There has been much highlighting of the high level fines which can be imposed under the GDPR for data protection breaches. What is less known is that individuals can be prosecuted and subject to fines for data protection offences on a personal basis. This has been the case for some time under s.55 of the Data Protection Act 1998, which made it an offence to obtain, disclose or procure the disclosure of personal data without the consent of the data controller, or to sell such data. This provision is now replicated in s.170 of the Data Protection Act 2018, which adds retaining data without consent as an offence.
A number of prosecutions for such offences have been reported recently by the ICO, which were carried out under the 1998 Act due to the offences occurring prior to the GDPR coming into force.
These cases illustrate the potential consequences of data protection breaches for employees. As well as being subject to potentially unlimited fines or imprisonment, consequences can go beyond this to, for example, loss of employment or reputational damage. Cases which gain media attention could also affect future career prospects if an employee is considered to be untrustworthy with personal data, particularly given the potential implications for their employers who may be vicariously liable for their actions (see our blog on vicarious liability for more information – although it should be noted that this decision is currently being appealed).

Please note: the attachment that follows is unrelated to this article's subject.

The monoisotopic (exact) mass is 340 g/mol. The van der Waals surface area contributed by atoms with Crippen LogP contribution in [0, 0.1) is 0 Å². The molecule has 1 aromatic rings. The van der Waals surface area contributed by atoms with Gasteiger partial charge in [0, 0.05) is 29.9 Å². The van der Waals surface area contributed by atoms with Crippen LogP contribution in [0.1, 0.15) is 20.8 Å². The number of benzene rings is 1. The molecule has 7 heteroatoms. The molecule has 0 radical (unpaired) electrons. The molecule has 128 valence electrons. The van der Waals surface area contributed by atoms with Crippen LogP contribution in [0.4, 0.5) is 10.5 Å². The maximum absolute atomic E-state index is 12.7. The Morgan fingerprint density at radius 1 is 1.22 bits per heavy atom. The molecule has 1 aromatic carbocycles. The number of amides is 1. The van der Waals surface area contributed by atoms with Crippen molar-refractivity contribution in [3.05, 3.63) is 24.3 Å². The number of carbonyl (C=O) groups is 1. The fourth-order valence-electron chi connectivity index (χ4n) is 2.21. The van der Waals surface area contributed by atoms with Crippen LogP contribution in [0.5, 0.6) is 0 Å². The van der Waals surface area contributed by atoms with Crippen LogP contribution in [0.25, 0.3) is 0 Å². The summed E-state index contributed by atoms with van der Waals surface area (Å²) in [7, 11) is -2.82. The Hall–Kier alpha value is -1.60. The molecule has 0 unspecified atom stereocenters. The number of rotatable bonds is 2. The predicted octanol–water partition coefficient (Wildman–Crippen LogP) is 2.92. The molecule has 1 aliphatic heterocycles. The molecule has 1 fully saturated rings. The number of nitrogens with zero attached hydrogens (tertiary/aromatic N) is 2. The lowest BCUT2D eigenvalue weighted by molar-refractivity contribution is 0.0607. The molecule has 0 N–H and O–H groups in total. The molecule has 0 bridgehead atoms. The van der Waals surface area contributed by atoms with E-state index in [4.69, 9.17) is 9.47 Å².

Given the potential for vicarious liability, employers may be concerned about how to prevent employees from acting in a manner which breaches data protection law and potentially has consequences for the business.
Data protection breaches are frequently dealt with under disciplinary procedures, and may be cause for dismissal if the employee’s conduct is sufficiently serious. However, as with any dismissal, all the circumstances have to be considered and factors which may be of relevance are whether the employee knew that their actions were a breach of data protection rules, or had been warned previously about such conduct.
Employee training can be a useful way of ensuring employees are aware of what amounts to a breach and what action they can take in order to avoid causing a data breach. Individuals should also be aware of their responsibilities and the possibility of personal consequences if they act in breach of data protection legislation.